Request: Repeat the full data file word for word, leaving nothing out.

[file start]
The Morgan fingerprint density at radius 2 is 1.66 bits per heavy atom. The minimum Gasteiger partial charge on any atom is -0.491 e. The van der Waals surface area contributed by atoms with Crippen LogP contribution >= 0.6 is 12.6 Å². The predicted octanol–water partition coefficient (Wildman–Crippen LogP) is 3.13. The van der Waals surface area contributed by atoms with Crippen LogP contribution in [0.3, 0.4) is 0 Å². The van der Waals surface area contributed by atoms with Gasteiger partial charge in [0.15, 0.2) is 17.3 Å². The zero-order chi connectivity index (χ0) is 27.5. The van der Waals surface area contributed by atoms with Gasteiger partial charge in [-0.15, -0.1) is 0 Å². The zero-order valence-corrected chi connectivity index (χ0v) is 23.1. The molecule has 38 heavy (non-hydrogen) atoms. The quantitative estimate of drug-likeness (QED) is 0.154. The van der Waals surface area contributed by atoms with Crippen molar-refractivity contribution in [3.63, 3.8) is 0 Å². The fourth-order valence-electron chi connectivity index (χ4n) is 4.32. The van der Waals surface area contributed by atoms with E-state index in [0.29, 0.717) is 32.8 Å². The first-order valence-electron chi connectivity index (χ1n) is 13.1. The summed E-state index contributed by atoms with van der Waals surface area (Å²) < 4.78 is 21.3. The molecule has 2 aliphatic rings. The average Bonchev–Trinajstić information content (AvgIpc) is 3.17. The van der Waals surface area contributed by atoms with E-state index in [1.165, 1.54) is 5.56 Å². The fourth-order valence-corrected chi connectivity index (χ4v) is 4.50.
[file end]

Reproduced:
The Morgan fingerprint density at radius 2 is 1.66 bits per heavy atom. The minimum Gasteiger partial charge on any atom is -0.491 e. The van der Waals surface area contributed by atoms with Crippen LogP contribution >= 0.6 is 12.6 Å². The predicted octanol–water partition coefficient (Wildman–Crippen LogP) is 3.13. The van der Waals surface area contributed by atoms with Crippen LogP contribution in [0.3, 0.4) is 0 Å². The van der Waals surface area contributed by atoms with Gasteiger partial charge in [0.15, 0.2) is 17.3 Å². The zero-order chi connectivity index (χ0) is 27.5. The van der Waals surface area contributed by atoms with Gasteiger partial charge in [-0.15, -0.1) is 0 Å². The zero-order valence-corrected chi connectivity index (χ0v) is 23.1. The molecule has 38 heavy (non-hydrogen) atoms. The quantitative estimate of drug-likeness (QED) is 0.154. The van der Waals surface area contributed by atoms with Crippen molar-refractivity contribution in [3.63, 3.8) is 0 Å². The fourth-order valence-electron chi connectivity index (χ4n) is 4.32. The van der Waals surface area contributed by atoms with E-state index in [0.29, 0.717) is 32.8 Å². The first-order valence-electron chi connectivity index (χ1n) is 13.1. The summed E-state index contributed by atoms with van der Waals surface area (Å²) < 4.78 is 21.3. The molecule has 2 aliphatic rings. The average Bonchev–Trinajstić information content (AvgIpc) is 3.17. The van der Waals surface area contributed by atoms with E-state index in [1.165, 1.54) is 5.56 Å². The fourth-order valence-corrected chi connectivity index (χ4v) is 4.50.